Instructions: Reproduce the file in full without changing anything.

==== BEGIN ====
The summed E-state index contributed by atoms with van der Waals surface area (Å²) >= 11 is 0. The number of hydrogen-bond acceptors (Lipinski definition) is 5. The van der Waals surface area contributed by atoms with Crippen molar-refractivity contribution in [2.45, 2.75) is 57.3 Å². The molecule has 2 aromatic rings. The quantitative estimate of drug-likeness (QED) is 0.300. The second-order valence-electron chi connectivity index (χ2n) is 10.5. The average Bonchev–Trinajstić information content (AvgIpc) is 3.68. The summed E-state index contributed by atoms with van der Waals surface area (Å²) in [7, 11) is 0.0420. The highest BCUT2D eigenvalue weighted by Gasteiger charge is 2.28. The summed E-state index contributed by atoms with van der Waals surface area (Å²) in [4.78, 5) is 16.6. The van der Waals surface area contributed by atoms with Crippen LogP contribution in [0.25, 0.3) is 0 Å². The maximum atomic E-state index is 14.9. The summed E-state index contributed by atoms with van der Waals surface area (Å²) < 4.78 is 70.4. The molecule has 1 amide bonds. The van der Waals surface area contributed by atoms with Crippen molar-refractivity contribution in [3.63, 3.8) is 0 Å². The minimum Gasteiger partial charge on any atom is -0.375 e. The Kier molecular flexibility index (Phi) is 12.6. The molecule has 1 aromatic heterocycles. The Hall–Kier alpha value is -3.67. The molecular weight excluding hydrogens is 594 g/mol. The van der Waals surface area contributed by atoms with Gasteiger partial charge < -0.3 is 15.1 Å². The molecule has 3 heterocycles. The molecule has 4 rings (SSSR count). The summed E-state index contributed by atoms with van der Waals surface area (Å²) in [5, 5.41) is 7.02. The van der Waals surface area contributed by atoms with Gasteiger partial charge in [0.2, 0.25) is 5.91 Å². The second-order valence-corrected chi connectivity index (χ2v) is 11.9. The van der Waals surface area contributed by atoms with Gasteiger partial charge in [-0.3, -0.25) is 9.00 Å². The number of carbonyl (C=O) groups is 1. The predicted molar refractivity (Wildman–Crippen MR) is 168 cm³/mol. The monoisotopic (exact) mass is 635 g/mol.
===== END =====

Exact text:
The summed E-state index contributed by atoms with van der Waals surface area (Å²) >= 11 is 0. The number of hydrogen-bond acceptors (Lipinski definition) is 5. The van der Waals surface area contributed by atoms with Crippen molar-refractivity contribution in [2.45, 2.75) is 57.3 Å². The molecule has 2 aromatic rings. The quantitative estimate of drug-likeness (QED) is 0.300. The second-order valence-electron chi connectivity index (χ2n) is 10.5. The average Bonchev–Trinajstić information content (AvgIpc) is 3.68. The summed E-state index contributed by atoms with van der Waals surface area (Å²) in [7, 11) is 0.0420. The highest BCUT2D eigenvalue weighted by Gasteiger charge is 2.28. The summed E-state index contributed by atoms with van der Waals surface area (Å²) in [4.78, 5) is 16.6. The van der Waals surface area contributed by atoms with Crippen LogP contribution in [0.25, 0.3) is 0 Å². The maximum atomic E-state index is 14.9. The summed E-state index contributed by atoms with van der Waals surface area (Å²) < 4.78 is 70.4. The molecule has 1 amide bonds. The van der Waals surface area contributed by atoms with Crippen molar-refractivity contribution in [3.63, 3.8) is 0 Å². The minimum Gasteiger partial charge on any atom is -0.375 e. The Kier molecular flexibility index (Phi) is 12.6. The molecule has 1 aromatic heterocycles. The Hall–Kier alpha value is -3.67. The molecular weight excluding hydrogens is 594 g/mol. The van der Waals surface area contributed by atoms with Gasteiger partial charge < -0.3 is 15.1 Å². The molecule has 3 heterocycles. The molecule has 4 rings (SSSR count). The summed E-state index contributed by atoms with van der Waals surface area (Å²) in [5, 5.41) is 7.02. The van der Waals surface area contributed by atoms with Gasteiger partial charge in [0.2, 0.25) is 5.91 Å². The second-order valence-corrected chi connectivity index (χ2v) is 11.9. The van der Waals surface area contributed by atoms with Gasteiger partial charge in [-0.3, -0.25) is 9.00 Å². The number of carbonyl (C=O) groups is 1. The predicted molar refractivity (Wildman–Crippen MR) is 168 cm³/mol. The monoisotopic (exact) mass is 635 g/mol.